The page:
Each piece below a free-write inspired by the above image and discussion from the Mythical Writing Workshop theme Gardens.
The Garden of Eden
Blessed is the fruit of thy womb.
Harvesting the fruits of your labor – no fruit without labor, no birth without labor, and before the labor even, the seed planted at the right time, the conditions right for the soil to be fertile, the time propitious for gestation. No fruit without labor.
Nestled between the legs of the earth, the womb where it begins, a voluptuous paradise beckons us back to where we came from. Eat the peach, celebrate the bounty that can only come from sweat, exertion, grunting moaning panting at both conception and arrival. I remember reading somewhere that the root of the word fuck comes from the verb “to plant.” Repeat until we are back where we started, anew.
Children in the Garden
We wait, holding our breath, knowing the change is coming – for now, in the garden, all our needs are answered, what more could we want? Even more, we should not want – except for that tree in the center, the one forbidden thing that propels us out.
We enjoy the fruits of a harvest we did not plant, reaping what we did not sow. Honestly, it gets pretty boring, to sit here eternally in God’s beatific wonder, where every day is just as beautiful as the last.
Where will I learn the discipline to tend my own plot of land, less than perfect, but mine just the same? The fruit ripens then rots away, leaving behind the seed, to make its own way, to find the soil on its own and go from there.
The granary is full – we’ve overindulged like children sitting at a table where our grandmothers hover and keep filling our plates higher and higher though we can eat no more. Spongy and sick I feel more than full, waiting for something to die, waiting for some of that stagnant energy to convert itself into action. Ready for austerity, ready for a thinning out, even as I hear that winter is no joke and I’m going to miss all this after the first frost sets in.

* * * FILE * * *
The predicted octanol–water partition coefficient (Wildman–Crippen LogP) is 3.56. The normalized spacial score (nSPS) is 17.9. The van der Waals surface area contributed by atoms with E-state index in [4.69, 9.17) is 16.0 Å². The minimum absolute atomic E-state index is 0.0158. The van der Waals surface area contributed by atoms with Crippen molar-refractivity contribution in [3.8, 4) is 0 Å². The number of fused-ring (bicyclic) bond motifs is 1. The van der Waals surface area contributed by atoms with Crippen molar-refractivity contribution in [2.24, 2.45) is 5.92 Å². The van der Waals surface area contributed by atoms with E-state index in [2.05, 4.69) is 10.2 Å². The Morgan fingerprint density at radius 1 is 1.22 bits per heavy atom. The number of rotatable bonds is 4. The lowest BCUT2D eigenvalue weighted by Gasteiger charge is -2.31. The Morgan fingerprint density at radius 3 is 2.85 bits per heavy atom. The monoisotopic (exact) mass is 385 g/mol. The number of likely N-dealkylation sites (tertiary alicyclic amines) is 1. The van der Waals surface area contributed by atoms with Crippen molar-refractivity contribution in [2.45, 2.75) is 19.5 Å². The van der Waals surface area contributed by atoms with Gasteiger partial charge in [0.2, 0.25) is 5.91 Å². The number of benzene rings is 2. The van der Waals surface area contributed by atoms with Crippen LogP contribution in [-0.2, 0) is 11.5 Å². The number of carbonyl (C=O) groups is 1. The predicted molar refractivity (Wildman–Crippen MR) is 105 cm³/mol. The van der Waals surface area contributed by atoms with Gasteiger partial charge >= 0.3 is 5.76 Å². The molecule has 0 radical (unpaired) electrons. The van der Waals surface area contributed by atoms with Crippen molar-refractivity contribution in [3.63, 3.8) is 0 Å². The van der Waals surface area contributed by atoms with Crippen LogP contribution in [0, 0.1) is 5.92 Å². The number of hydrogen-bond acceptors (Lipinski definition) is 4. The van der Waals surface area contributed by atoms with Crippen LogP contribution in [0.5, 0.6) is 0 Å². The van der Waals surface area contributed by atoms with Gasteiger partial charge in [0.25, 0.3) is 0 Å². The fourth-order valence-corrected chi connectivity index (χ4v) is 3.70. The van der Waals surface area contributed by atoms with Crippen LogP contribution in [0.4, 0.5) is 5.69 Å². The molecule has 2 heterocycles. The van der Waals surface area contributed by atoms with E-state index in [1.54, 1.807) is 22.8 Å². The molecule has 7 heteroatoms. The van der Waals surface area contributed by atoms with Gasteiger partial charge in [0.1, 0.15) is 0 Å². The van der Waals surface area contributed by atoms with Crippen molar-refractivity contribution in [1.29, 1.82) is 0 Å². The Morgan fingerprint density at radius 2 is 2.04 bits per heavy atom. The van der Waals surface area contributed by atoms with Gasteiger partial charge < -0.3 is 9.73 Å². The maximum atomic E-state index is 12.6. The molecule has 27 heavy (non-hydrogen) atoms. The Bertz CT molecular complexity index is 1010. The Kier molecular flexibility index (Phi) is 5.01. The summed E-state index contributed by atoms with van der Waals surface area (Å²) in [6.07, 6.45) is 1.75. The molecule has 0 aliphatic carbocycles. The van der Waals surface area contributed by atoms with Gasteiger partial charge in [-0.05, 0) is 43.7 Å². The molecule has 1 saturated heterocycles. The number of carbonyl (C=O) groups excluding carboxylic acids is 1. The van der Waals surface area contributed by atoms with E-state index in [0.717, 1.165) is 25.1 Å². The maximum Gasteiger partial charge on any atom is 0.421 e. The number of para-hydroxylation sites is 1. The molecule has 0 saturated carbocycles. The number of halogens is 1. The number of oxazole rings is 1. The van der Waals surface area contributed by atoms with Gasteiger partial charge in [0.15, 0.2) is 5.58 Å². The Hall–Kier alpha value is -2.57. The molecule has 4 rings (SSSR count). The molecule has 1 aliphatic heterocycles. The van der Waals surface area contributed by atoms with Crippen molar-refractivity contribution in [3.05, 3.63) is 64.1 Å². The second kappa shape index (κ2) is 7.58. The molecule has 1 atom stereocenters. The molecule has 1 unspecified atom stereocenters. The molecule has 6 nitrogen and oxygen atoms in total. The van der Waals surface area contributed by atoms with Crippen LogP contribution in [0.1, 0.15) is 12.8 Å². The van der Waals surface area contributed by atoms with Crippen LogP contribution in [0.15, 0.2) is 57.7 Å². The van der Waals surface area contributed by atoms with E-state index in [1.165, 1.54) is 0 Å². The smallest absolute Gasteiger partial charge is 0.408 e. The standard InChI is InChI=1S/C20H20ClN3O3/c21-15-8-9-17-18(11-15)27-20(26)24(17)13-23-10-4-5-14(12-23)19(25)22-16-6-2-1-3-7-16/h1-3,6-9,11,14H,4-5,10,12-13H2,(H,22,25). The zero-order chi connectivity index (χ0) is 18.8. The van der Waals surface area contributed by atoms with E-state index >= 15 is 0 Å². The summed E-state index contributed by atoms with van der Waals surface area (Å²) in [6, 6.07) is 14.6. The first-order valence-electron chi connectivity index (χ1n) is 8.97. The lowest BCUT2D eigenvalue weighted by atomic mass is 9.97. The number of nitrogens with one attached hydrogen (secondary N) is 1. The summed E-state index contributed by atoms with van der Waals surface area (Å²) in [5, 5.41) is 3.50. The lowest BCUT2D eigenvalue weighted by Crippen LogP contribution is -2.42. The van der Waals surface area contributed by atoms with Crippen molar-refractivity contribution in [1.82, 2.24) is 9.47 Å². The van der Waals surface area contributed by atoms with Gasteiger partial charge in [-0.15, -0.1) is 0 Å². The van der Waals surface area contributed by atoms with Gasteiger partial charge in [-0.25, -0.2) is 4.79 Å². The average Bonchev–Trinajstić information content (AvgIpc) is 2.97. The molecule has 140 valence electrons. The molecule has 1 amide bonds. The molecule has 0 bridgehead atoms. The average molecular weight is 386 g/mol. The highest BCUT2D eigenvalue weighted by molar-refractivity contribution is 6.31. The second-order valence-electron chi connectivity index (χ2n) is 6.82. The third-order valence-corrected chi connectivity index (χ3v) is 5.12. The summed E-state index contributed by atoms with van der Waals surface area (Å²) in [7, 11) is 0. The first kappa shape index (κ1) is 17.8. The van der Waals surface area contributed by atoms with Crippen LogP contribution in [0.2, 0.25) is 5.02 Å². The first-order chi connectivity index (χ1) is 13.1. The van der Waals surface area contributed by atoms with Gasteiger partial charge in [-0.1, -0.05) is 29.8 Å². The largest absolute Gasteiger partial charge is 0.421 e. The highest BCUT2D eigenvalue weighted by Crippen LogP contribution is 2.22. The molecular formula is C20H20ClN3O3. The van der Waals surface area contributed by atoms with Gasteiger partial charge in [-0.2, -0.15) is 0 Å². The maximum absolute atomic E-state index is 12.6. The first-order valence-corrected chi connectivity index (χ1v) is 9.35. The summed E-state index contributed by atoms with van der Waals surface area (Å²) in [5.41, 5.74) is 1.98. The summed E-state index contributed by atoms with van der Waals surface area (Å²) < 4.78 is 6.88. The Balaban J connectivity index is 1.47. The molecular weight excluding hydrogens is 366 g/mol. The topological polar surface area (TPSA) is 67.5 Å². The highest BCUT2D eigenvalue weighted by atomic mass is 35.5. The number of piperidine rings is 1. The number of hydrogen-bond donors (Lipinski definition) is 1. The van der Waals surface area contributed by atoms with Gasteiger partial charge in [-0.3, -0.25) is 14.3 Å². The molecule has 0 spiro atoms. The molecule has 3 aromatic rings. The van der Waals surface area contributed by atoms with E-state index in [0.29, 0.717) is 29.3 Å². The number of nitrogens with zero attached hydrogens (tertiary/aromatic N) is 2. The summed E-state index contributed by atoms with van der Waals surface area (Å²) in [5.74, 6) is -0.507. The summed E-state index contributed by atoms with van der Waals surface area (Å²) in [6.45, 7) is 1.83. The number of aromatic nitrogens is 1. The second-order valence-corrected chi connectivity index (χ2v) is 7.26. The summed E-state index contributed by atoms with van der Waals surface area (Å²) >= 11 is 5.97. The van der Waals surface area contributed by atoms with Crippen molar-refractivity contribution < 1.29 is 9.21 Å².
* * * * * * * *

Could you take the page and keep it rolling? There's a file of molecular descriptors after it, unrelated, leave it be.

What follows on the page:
Just my own plot of land, something I can tend, a place where I can see things grow knowing that I planted them, where I can turn my attention inward to cultivate the things I choose. No more walking around fat with a belly full of grain, to feel flesh melt away from the abundance of my well-fed thighs. To leave and return on my own terms, when the season is right. To take what I need from the table and turn away – to recognize when I’m full. To taste the sweetness of the fruit on the verge of rotting and know that flavor only comes when its time is just about to pass.